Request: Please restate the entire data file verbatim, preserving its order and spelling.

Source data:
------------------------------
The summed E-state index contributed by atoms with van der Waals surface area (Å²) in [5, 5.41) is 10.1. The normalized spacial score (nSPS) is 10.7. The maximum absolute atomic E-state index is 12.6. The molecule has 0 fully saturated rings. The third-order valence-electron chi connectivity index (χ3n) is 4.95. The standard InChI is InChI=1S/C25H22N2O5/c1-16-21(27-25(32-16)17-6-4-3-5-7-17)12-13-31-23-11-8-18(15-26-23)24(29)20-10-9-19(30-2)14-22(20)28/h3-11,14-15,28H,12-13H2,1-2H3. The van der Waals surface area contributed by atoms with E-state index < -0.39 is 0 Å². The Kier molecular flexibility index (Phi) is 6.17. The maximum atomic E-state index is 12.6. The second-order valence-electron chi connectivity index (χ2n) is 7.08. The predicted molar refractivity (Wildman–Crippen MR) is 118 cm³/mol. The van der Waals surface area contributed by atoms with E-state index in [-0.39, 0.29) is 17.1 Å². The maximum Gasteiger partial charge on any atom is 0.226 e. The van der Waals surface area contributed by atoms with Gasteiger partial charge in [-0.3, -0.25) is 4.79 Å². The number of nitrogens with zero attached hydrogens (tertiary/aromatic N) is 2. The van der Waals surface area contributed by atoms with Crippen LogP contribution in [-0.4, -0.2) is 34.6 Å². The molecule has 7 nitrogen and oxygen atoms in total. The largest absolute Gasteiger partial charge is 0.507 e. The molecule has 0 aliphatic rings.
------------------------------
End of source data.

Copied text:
The summed E-state index contributed by atoms with van der Waals surface area (Å²) in [5, 5.41) is 10.1. The normalized spacial score (nSPS) is 10.7. The maximum absolute atomic E-state index is 12.6. The molecule has 0 fully saturated rings. The third-order valence-electron chi connectivity index (χ3n) is 4.95. The standard InChI is InChI=1S/C25H22N2O5/c1-16-21(27-25(32-16)17-6-4-3-5-7-17)12-13-31-23-11-8-18(15-26-23)24(29)20-10-9-19(30-2)14-22(20)28/h3-11,14-15,28H,12-13H2,1-2H3. The van der Waals surface area contributed by atoms with E-state index < -0.39 is 0 Å². The Kier molecular flexibility index (Phi) is 6.17. The maximum atomic E-state index is 12.6. The second-order valence-electron chi connectivity index (χ2n) is 7.08. The predicted molar refractivity (Wildman–Crippen MR) is 118 cm³/mol. The van der Waals surface area contributed by atoms with E-state index in [-0.39, 0.29) is 17.1 Å². The maximum Gasteiger partial charge on any atom is 0.226 e. The van der Waals surface area contributed by atoms with Gasteiger partial charge in [-0.3, -0.25) is 4.79 Å². The number of nitrogens with zero attached hydrogens (tertiary/aromatic N) is 2. The van der Waals surface area contributed by atoms with Crippen LogP contribution in [-0.4, -0.2) is 34.6 Å². The molecule has 7 nitrogen and oxygen atoms in total. The largest absolute Gasteiger partial charge is 0.507 e. The molecule has 0 aliphatic rings.